AAOS Now, July 2015
Ten Barriers to Meeting the Quality Challenge
Reducing variations in practice and doing more for less are among the challenges facing orthopaedic surgeons in their efforts to maintain timely, effective care for their patients. However, according to David S. Jevsevar, MD, MBA, of Dartmouth-Hitchcock Medical Center, several “barriers to change” in the United States are hindering efforts to improve quality. Dr.
Decreasing Infection Rates in Tumor Treatment
Following endoprosthetic limb reconstruction to treat tumors, the rate of surgical site infections (SSIs) ranges from 10 percent to 15 percent—quite high compared with a rate of less than 1 percent in total joint replacement. Also, unlike joint replacement, no evidence-based clinical guideline has been developed for prophylactic antibiotic treatment to prevent such infections.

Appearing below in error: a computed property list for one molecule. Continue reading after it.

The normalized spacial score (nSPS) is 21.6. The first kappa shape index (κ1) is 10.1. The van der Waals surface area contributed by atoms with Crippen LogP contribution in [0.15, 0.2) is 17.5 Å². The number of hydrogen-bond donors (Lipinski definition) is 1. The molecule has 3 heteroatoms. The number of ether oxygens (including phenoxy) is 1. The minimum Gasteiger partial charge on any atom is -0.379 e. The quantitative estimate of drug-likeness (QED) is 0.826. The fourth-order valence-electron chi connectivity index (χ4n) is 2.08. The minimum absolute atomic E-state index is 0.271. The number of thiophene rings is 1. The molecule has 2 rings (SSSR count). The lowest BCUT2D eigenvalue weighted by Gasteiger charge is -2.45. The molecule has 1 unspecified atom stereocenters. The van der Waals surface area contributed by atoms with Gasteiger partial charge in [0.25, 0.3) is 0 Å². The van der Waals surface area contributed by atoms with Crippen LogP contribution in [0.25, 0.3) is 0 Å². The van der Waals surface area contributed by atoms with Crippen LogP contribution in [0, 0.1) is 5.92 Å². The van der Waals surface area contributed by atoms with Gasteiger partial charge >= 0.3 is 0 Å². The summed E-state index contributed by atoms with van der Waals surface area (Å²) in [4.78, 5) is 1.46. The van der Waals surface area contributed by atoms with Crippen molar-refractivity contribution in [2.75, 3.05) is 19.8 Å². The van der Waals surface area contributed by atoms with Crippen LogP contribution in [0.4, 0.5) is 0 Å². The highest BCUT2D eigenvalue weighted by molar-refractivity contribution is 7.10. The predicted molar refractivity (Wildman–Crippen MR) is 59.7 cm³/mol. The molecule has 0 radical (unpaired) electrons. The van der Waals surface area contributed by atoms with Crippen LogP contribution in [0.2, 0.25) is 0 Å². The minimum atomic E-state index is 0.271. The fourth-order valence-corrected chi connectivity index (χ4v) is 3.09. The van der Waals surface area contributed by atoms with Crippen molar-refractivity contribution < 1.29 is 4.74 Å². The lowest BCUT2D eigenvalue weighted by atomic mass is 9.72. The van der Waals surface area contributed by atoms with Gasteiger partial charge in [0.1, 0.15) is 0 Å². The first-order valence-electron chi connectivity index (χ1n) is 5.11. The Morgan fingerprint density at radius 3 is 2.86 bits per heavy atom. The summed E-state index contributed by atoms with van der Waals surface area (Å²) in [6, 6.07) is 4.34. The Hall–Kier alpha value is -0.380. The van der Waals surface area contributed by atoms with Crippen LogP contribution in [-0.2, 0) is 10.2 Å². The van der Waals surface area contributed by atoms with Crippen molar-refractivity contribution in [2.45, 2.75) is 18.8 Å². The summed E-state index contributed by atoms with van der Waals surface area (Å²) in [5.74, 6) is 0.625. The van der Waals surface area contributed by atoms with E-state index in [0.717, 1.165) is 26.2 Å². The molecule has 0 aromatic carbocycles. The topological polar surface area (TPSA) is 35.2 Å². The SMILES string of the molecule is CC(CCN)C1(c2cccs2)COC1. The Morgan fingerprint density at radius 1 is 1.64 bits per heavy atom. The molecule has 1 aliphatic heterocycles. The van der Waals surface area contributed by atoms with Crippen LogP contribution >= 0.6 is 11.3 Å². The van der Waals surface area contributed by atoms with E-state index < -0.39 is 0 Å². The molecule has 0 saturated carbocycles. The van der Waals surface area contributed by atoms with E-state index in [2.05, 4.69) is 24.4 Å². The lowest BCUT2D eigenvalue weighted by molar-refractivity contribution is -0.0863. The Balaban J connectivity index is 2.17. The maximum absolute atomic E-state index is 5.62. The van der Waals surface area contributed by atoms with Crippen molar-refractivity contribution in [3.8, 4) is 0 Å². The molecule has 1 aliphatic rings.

The Orthopaedic Device Forum: Fostering Interaction Among Device Stakeholders
Most AAOS fellows may not be aware of the regulatory pathways and the entangled web of guidelines, standards, and bureaucracy that the devices we use every day to treat patients must traverse as they pass from the drawing board and into our hands. The process often starts with a novel idea or a basic science innovation that is tested in the laboratory and then translated from the bench to the bedside.